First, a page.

In most situations, the cao tool will allow logs to be collected and downloaded successfully. Even in cases where logs are found to exist on detached PersistentVolumeClaims (PVCs), cao will automatically attempt to collect them by creating temporary pods that mount the PVCs.

      However, a case may arise where cao fails to collect logs from a detached PVC. For example, if a stateful service — such as Data, Index, or Analytics — were to crash, and then continue to crash each time the Autonomous Operator recovered the pod, cao would unlikely be able to collect the Couchbase Server logs from the pod without manual intervention. This is because in this hypothetical situation, the pod does not remain alive long enough for cao to perform normal log collection; cao also doesn’t see the PVC as detached, and therefore doesn’t automatically create a temporary pod to collect the logs as it normally would for a detached PVC.

      The general process for manual log collection is as follows:

      1. Pause the Autonomous Operator’s management of the Couchbase cluster by setting couchbaseclusters.spec.paused to true.

        Pausing management of the Couchbase cluster serves two purposes. The first purpose is that it will prevent the Autonomous Operator from attempting to recover the malfunctioning pod after Kubernetes has killed it. The second purpose is that it allows you to create a temporary replacement pod and mount the the detached PVCs to it without the Autonomous Operator interfering.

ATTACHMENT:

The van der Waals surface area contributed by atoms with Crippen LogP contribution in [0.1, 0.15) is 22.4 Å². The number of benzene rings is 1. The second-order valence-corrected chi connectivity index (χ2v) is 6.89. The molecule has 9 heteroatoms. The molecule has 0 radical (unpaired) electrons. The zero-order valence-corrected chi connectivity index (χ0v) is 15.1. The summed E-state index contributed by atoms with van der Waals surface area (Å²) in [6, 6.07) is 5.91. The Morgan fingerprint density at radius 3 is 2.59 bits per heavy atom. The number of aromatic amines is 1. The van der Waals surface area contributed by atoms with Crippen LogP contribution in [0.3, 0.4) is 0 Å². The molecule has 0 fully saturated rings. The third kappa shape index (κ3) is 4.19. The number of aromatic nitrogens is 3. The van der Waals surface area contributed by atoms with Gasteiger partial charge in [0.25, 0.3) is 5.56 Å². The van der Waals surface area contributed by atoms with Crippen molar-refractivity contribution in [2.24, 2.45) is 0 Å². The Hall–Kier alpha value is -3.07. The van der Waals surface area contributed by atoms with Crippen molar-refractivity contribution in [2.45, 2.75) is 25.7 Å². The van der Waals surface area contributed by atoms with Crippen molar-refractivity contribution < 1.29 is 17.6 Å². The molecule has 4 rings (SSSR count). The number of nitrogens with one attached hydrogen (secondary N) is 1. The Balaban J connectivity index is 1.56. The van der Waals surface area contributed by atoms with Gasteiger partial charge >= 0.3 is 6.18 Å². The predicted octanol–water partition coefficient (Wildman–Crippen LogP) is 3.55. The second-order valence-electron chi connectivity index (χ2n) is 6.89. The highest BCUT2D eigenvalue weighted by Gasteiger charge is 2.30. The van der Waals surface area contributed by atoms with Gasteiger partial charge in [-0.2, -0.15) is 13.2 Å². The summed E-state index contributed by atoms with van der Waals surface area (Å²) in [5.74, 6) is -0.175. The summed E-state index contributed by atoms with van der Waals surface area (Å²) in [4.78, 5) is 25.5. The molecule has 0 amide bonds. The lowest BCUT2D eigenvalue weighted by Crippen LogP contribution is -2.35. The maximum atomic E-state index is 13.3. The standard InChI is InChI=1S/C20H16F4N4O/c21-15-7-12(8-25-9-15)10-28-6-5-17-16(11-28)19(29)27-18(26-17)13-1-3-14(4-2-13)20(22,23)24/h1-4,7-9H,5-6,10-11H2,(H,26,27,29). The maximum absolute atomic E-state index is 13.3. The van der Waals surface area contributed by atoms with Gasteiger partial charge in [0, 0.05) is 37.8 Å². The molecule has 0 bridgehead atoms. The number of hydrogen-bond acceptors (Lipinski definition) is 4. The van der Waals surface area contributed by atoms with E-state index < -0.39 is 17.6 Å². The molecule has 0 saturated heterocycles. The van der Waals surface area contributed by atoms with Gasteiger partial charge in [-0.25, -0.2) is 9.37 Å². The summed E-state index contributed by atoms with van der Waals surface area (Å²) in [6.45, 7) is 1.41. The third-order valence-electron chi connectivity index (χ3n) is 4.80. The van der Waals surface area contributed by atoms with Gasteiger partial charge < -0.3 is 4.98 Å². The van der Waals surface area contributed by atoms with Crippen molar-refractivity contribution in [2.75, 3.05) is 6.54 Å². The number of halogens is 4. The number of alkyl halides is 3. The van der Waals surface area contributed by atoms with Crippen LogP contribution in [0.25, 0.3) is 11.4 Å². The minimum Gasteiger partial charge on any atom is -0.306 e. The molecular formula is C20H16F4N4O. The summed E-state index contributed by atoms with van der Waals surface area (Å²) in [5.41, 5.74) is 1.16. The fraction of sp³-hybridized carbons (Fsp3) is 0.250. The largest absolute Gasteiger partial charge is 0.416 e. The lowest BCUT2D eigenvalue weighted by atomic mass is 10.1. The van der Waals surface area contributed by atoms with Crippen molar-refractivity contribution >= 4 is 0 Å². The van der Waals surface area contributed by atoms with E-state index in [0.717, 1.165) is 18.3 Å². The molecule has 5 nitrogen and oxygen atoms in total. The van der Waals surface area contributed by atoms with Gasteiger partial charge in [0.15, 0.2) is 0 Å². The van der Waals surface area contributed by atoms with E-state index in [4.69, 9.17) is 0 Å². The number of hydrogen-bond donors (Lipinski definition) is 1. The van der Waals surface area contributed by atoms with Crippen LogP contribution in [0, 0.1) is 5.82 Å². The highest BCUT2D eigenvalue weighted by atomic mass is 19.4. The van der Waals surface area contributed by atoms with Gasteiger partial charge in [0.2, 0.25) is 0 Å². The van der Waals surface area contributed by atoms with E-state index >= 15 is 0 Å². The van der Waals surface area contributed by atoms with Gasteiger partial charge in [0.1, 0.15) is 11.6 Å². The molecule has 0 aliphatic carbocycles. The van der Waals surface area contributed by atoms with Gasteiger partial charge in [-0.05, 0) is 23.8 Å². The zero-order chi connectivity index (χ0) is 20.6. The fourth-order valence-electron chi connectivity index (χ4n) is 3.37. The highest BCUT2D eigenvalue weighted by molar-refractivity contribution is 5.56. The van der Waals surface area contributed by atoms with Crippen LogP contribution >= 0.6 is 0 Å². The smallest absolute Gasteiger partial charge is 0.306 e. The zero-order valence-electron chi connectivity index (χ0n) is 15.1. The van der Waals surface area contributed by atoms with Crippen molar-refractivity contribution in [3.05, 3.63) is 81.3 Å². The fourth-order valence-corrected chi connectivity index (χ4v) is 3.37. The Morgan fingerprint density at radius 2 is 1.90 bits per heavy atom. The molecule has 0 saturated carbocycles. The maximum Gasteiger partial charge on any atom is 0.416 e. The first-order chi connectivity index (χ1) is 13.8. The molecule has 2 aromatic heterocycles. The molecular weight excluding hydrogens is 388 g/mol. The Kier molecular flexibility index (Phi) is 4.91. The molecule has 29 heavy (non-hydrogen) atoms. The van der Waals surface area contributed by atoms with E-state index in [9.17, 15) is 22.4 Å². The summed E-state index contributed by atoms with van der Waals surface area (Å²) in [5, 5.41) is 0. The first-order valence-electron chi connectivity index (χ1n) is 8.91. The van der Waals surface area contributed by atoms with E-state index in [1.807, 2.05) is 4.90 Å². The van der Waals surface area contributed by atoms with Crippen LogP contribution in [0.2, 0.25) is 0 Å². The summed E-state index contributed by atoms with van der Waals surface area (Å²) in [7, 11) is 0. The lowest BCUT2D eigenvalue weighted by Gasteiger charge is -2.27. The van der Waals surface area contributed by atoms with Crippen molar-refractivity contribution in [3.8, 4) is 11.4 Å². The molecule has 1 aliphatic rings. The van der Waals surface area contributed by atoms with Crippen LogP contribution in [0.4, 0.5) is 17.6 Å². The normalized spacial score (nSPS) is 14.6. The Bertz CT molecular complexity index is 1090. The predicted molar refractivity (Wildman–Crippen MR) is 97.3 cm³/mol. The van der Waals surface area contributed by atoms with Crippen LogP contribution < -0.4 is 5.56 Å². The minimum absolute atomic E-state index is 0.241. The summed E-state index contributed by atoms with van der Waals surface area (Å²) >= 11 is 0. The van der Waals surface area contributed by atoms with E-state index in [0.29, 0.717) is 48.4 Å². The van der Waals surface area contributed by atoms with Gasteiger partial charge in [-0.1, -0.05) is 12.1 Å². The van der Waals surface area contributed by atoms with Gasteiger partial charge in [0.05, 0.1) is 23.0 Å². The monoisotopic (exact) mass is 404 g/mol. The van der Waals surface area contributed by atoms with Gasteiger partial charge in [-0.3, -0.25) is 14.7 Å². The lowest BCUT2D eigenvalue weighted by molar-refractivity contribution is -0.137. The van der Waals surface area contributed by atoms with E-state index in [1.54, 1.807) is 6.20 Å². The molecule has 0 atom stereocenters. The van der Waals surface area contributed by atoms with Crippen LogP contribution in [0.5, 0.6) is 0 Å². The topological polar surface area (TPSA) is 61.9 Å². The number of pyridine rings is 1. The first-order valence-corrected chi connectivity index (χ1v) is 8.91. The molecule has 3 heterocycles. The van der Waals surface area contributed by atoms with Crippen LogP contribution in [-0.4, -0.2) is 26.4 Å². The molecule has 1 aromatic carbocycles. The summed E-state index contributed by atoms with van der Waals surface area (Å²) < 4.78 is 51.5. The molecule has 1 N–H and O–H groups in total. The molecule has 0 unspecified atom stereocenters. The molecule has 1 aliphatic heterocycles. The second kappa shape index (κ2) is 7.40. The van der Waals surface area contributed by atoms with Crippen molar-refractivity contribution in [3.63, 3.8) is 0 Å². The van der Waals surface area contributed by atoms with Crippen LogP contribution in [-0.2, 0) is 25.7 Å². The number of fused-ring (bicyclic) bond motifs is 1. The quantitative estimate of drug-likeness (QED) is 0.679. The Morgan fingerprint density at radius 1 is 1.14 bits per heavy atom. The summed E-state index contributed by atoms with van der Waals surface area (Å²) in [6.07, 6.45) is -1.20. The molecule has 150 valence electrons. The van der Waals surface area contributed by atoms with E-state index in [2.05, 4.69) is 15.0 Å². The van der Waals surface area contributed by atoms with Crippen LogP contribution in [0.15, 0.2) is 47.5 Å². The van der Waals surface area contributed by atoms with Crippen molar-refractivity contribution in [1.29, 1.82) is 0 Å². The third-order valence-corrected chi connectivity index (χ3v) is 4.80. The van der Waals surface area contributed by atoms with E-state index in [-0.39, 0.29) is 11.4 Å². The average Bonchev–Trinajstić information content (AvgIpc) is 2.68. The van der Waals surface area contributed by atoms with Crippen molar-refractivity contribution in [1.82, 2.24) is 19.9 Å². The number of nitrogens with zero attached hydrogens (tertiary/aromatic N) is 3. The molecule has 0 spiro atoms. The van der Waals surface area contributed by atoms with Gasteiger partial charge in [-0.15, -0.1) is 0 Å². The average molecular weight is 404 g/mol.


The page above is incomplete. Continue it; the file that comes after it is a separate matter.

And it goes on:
2. Create a temporary pod resource with the persistent volumes mounted. The basic template will look like the following:

        apiVersion: v1
        kind: Pod
          name: cb-example-0005
          namespace: default
          restartPolicy: never
          - name: couchbase-server
            image: couchbase/server:7.1.3 (1)
            command: '/bin/sleep' (2)
            - '86400'
            volumeMounts: (3)
            - mountPath: /opt/couchbase/var/lib/couchbase (4)
              name: pvc-couchbase-cb-example-0005-00-default
              subPath: default
            - mountPath: /opt/couchbase/etc (4)
              name: pvc-couchbase-cb-example-0005-00-default
              subPath: etc
            - mountPath: /mnt/data (5)
              name: pvc-couchbase-cb-example-0005-00-data
            - mountPath: /mnt/index (6)
              name: pvc-couchbase-cb-example-0005-00-index
            - mountPath: /mnt/analytics-00 (7)
              name: pvc-couchbase-cb-example-0005-00-analytics-00
            - mountPath: /mnt/analytics-01 (7)
              name: pvc-couchbase-cb-example-0005-00-analytics-01
            - name: pvc-couchbase-cb-example-0005-00-default (4)
                claimName: pvc-couchbase-cb-example-0005-00-default
            - name: pvc-couchbase-cb-example-0005-00-data (5)
                  claimName: pvc-couchbase-cb-example-0005-00-data
            - name: pvc-couchbase-cb-example-0005-00-index (6)
                  claimName: pvc-couchbase-cb-example-0005-00-index
            - name: pvc-couchbase-cb-example-0005-00-analytics-00 (7)